Common Sense Home Good News Letter 1/8/23
“Do not be dismayed by the brokenness of the world. All things break. And all things can be mended. Not with time, as they say, but with intention. So go. Love intentionally, extravagantly, unconditionally. The broken world waits in darkness for the light that is you.” ― L.R. Knost
It was such a blessing to finally see some sunlight streaming in the south windows this afternoon. We’ve been plagued with overcast skies this winter. Usually I wake up with the sun in the morning, but it’s been so dark for so long that hasn’t worked well at all.
Thankfully the chicken flock doesn’t seem to mind, as we are still getting eggs, and the ducks roll with it as long as their water basins don’t freeze immediately.
The plus side of the cloud cover is that for the most part, the temperatures have been mild. There was cold and windy weather around Christmas, but overall we’ve been closer to freezing for the high temp, sometimes even above freezing. The duck patrol was ecstatic for a couple of days when the ponds thawed out a bit and they were able to play in water where they all fit at once.
This week we are scheduled (once again) to have the heat hooked up in the bonus room. It’ll be a HUGE blessing to have that project done!
Sometimes I cringe a little bit at the idea of tackling the next big projects, given the delays we ran into last year, but sooner started, sooner finished.
We’re thinking about getting a tractor to help speed up some of the work around here, so if you have one you love, reply to this email and tell me about it. Odds are we’ll be limited by what’s available in the area, but we’re starting to research pros and cons of different brands.
We’re also looking at taking on interns this year to help with the permaculture projects around the homestead and the website, so if that’s something you might enjoy, you can reach out to us about that, too.
August is working on some articles about windbreaks for next week, and we got some excellent drone footage after the recent blizzard conditions clearly showing the differences in protection from the various plantings we have here and a standard snow fence. I hope you’ll enjoy both.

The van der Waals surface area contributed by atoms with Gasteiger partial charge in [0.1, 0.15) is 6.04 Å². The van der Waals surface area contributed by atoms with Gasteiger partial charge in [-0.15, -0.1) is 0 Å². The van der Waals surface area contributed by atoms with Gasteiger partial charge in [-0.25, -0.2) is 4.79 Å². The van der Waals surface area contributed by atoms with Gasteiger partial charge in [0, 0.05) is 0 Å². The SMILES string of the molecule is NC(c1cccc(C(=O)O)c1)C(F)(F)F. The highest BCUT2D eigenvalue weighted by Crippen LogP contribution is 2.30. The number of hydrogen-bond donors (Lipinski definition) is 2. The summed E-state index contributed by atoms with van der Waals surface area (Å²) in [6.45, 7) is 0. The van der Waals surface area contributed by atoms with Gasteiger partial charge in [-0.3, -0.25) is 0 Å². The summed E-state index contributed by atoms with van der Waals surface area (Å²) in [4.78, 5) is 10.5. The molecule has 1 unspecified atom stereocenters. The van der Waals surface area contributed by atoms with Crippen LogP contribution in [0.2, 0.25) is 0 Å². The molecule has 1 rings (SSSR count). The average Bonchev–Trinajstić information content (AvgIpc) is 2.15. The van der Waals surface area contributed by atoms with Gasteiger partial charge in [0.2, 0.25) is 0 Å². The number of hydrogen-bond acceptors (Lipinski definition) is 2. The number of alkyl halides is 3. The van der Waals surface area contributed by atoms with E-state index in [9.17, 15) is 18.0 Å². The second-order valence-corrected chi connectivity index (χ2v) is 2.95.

We’re brainstorming about content for gardening season, so go ahead and hit us up with your gardening questions, too.
All our best to you and yours,
Laurie (and August IV, August V, and Duncan)
This week’s featured articles…
Duncan made up a batch of haluski this week, and it was so good that I figured I should share the recipe.
I’ve been impressed by how our cabbages have been holding in storage. We gathered the last half dozen in mid October, and they’re still in good condition. (There’s only one more left now, but it’s great to be able to use our own crops months after harvest.)
We also made up some fruit leather with some of the storage apples. Those Ruby Red McIntosh apples make everything you prepare with them so pretty. We are definitely going to add a tree of that variety to our orchard.
I’ve updated the fruit leather post to include drying instructions for the dehydrator or oven. There’s also the tip we use to stretch expensive fruits like raspberries.
Store shelves are filled with meds for treating acid reflux, but there are lot of safe and easy options that can help settle it down, right in your kitchen.
We share 10 home remedies for acid reflux, plus a quick discussion of the difference between reflux and GERD. Not surprisingly, long term use of some common meds has its own set of issues, so it’s better to avoid them if possible.
Chelsea Green Publishing has extended their holiday sale until January 12th. This is a great time to pick up some winter reading.
Some of our favorite books include:
The Woodchip Handbook – this covers the RIGHT way to use woodchips in the garden and yard. Lots of interesting bits here.
The Small Scale Poultry Flock – great info for home scale poultry production
Toxic Legacy – what glyphosate is really doing, and it’s not pretty
Trees of Power – the author’s enthusiasm about trees in contagious, in a good way
Human Heart, Cosmic Heart – when a heart surgeon realizes that the patients he “fixes” don’t have better outcomes than those who don’t undergo surgery, he rethinks everything he was taught about medicine
Popular on Instagram this week: meet Miss Fawn and Zoro soaking up the heat from the masonry stove.